• It’s a new addition to the promotion mix.
    • Hybrid b/w advertising and public relation
    • Provide stories on video tape for use on television.
    • Eg: tele brand shows
  • 26.
    • EXPLAIN THE 5 IMPORTANT DECISIONS TO BE TAKEN IN DEVELOPING AND ADVERTISING PROGRAME
    11/16/10
  • 27.
    • Advertising is any paid form nonpersonal presentation and promotion of ideas, goods or services by an identified sponsor.
    • The hospitality and travel industries spend billions of dollars on advertising.
    • Cendant corporation
    • McDonald’s corp.
    • Yum brands
    • Burger King
    • Doctor’s Associates
    • Wendy’s International etc.
  • 28.
    • Marketing management must make 5 important decisions in developing an advertising program.
    • SETTING THE OBJECTIVE.
    • SETTING THE ADVERTISING BUDGET.
    • MESSAGE DECISIONS.
    • MEDIA DECISIONS.
    • CAMPAIGN EVALUATION.
  • 29.
    • SETTING THE OBJECTIVE
    • The first step in developing an advertising program is to set advertising objectives. The objectives should be based on information about the target market, positioning, and marketing mix.
    • The advertising objectives can be classified by their aim:
    • Informative advertising.
    • Persuasive advertising.
    • Reminder advertising.
  • 30.
    • 2. SETTING THE ADVERTISING BUDGET
    • After determining advertising objectives, a company can establish an advertising budget for each product. The role of advertising is to affect demand for a product. The advertising budget also has some specific factors that should be considered when setting a budget:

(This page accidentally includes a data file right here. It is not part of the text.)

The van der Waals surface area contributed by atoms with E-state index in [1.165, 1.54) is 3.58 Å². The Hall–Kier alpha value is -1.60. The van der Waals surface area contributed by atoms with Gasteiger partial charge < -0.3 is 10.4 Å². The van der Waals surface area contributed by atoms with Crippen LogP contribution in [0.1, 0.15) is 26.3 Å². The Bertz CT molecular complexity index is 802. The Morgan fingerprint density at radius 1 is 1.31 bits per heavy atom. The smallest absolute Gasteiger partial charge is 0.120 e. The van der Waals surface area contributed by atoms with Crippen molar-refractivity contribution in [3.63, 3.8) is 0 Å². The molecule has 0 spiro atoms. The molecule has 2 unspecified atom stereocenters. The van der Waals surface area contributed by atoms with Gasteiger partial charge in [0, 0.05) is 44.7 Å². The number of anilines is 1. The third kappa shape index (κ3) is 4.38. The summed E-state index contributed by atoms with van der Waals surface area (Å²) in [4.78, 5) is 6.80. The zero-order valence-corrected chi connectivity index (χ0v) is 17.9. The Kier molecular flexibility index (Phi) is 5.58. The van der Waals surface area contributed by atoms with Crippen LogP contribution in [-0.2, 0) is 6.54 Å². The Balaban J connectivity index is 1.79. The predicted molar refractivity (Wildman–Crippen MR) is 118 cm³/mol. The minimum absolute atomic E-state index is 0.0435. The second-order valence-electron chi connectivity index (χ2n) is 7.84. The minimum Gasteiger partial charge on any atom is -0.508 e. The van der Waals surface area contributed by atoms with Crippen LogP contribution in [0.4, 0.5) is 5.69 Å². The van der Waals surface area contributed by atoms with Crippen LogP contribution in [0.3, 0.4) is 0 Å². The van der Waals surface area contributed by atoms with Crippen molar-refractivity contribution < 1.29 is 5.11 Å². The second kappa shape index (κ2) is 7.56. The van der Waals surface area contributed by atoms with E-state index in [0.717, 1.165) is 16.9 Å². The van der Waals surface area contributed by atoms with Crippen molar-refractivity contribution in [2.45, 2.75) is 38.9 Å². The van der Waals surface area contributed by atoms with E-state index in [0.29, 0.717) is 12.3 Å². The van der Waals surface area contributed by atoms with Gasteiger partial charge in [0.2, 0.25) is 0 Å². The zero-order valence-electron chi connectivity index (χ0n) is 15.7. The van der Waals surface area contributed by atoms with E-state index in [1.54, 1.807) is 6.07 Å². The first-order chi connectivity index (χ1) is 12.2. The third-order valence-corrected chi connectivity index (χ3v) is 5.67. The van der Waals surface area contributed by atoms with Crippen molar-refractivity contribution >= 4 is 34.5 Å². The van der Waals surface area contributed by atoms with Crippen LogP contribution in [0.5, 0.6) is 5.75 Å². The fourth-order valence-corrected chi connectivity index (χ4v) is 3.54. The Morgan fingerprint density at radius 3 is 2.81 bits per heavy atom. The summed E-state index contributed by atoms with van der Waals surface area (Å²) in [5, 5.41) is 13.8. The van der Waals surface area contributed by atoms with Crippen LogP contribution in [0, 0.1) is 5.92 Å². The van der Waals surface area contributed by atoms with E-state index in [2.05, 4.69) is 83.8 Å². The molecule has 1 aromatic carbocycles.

• Stage in the product life cycle.
    • Competition and clutter.
    • Market share.
    • Advertising frequency.
    • Product differentiation.
  • 31.
    • 3. MESSAGE DECISIONS
    • It is the third decision in the advertising management process. Creative advertising messages can be more important than the number of dollars spent. Advertising can succeed only if its message gains attention and communicates well. For developing a creative strategy requires three message steps:
    • Message Generation.
    • Message Evaluation and Selection.
    • Message Execution.
  • 32.
    • 4. MEDIA DECISIONS
    • The fourth step is to choose the media to carry the message. The major steps in media selection are
    • Deciding on Reach, Frequency, and Impact.
    • Choosing among major media types.
    • Selecting specific media vehicles.
    • Deciding on media timings.
  • 33.
    • 5. CAMPAIGN EVALUATION
    • Managers of advertising programs should regularly evaluate 2 effects of advertising. They are:
    • Measuring the communication effect.
    • Measuring the sales effect.
  • 34. THANK YOU 11/16/10